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Is the distribution of Amblyomma variegatum influenced by interspecific competition with Amblyomma hebraeum? Preliminary study: distribution range in Mozambique

Bournez L., Cangi N., Stachurski F., Lancelot R., Martinez D., Lefrançois T., Pradel J., Neves L.. 2012. In : E-sove 2012 : from biology to integrated control in a changing world. Abstract book. Montpellier : European Society for Vector Ecology, p. 116-117. Conférence E-SOVE. 18, 2012-10-08/2012-10-11, Montpellier (France).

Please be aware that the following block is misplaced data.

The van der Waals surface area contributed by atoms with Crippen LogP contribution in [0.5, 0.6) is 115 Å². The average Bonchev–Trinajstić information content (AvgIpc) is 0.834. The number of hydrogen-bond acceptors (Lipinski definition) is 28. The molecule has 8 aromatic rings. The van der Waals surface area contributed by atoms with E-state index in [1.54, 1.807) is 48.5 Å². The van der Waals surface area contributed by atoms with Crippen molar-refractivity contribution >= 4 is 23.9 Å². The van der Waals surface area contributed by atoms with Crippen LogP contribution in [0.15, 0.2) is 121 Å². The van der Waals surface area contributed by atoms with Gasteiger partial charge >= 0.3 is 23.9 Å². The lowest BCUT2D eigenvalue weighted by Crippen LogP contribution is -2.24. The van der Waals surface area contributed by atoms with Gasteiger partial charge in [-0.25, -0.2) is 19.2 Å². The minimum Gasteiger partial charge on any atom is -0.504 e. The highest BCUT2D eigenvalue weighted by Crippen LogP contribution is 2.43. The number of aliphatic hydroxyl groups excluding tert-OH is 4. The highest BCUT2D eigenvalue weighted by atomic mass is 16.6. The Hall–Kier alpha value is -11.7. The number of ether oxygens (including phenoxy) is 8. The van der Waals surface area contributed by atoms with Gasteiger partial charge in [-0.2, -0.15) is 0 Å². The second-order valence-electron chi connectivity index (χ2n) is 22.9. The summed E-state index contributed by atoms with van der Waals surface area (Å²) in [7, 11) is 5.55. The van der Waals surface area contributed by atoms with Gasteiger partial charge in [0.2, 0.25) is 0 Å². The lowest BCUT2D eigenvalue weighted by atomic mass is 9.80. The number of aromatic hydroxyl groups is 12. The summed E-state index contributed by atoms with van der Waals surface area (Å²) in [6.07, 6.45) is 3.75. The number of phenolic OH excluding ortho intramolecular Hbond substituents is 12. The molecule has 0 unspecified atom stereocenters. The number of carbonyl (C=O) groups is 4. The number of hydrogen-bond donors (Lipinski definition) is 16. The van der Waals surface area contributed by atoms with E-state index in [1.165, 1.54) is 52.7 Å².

Widely spread in intertropical and subtropical areas of Africa, the southern distribution of Amblyomma variegatum in Mozambique seems to have its limit around the Save River, at the 22nd parallel South. This area also corresponds to the northern limit of another Amblyomma tick, A. hebraeum. Several authors use to explain the absence of A. variegatum more southwards by an interspecific competition with A. hebraeum. Whereas only A. variegatum is known to favor dermatophilosis, a skin disease that can cause important burden in ruminants, both species are good vectors of Ehrlichia ruminantium, the bacteria causing heartwater, a fatal disease of ruminants representing a major constraint for livestock development in Africa. However, their vector competence may be different and vary according to the strain of E. ruminantium. As a result, the bio-ecology and distribution of those vectors in the field may result in specific epidemiological patterns for the diseases they transmit and are important to understand to adopt proper sanitary control and prevention measures. Little information on current (last decade) Amblyomma distribution in Mozambique is available, and little is known on the factors influencing their distribution. More especially, the existence of a distribution overlap, as observed in Zimbabwe is not known in Mozambique. Indeed the extent of this overlap and the distribution of A. variegatum and A. hebraeum in this particular area represent useful information to assess potential interspecific competition. The objective of this study is to assess the current distribution of A. variegatum and A. hebraeum in this country and to better locate and characterize species limitation ranges around the Save River with a view to further identify the factors influencing their distribution. First, an exhaustive literature review was made to collect all published and unpublished data relating to the distribution of A. variegatum and A. hebraeum in Africa. A field entomological survey was then conducted in Mozambique between February and April 2012 to identify ticks collected on cattle, in the Inhambane, Manica and Sofala provinces, nearby the Save River. Sampling sites included dip-tanks and corridors, used for acaricides treatment by neighboring farmers, as well as farms which were selected by the local Veterinary Service. In each study site, about 60 animals were carefully examined for ticks presence and abundance, mostly in corridors and on 10 laid-down animals most heavily infested by ticks. Ticks, males and females, were collected to confirm species identification. Data on domestic ruminant population and movements as well as breeding practices including tick control were also collected through interviews with farmers and local and central veterinary services. The epidemiological unit is the sampling site. A site was considered positive for a given tick species if at least one animal was infested by at least one tick of that species, otherwise, it was considered negative. To better assess species presence in their limit of distribution, an attempt was made to interpret presence and absence data to distinguish well-established or occasionally present population and likely not detected or absent populations. This was done considering sampling method, tick abundance, study period against phenology, as well as other information: last acaricide treatment, animal introduction, etc. Data were entered in Access database and displayed on a Geographic Information System, ArcMap9.3 A map of the current A. variegatum and A. hebraeum distribution was produced and included 103 positive sites out of 113 sampled between 2000 and 2012. The field survey conducted in 30 study sites evidenced a distribution overlap of 30km (western side) to 100km (eastern side) width, along a slanting line northwest-southeast accross the Save River, where both species were found in three sites and coinfestation of few animals was observed. The current distribution o...

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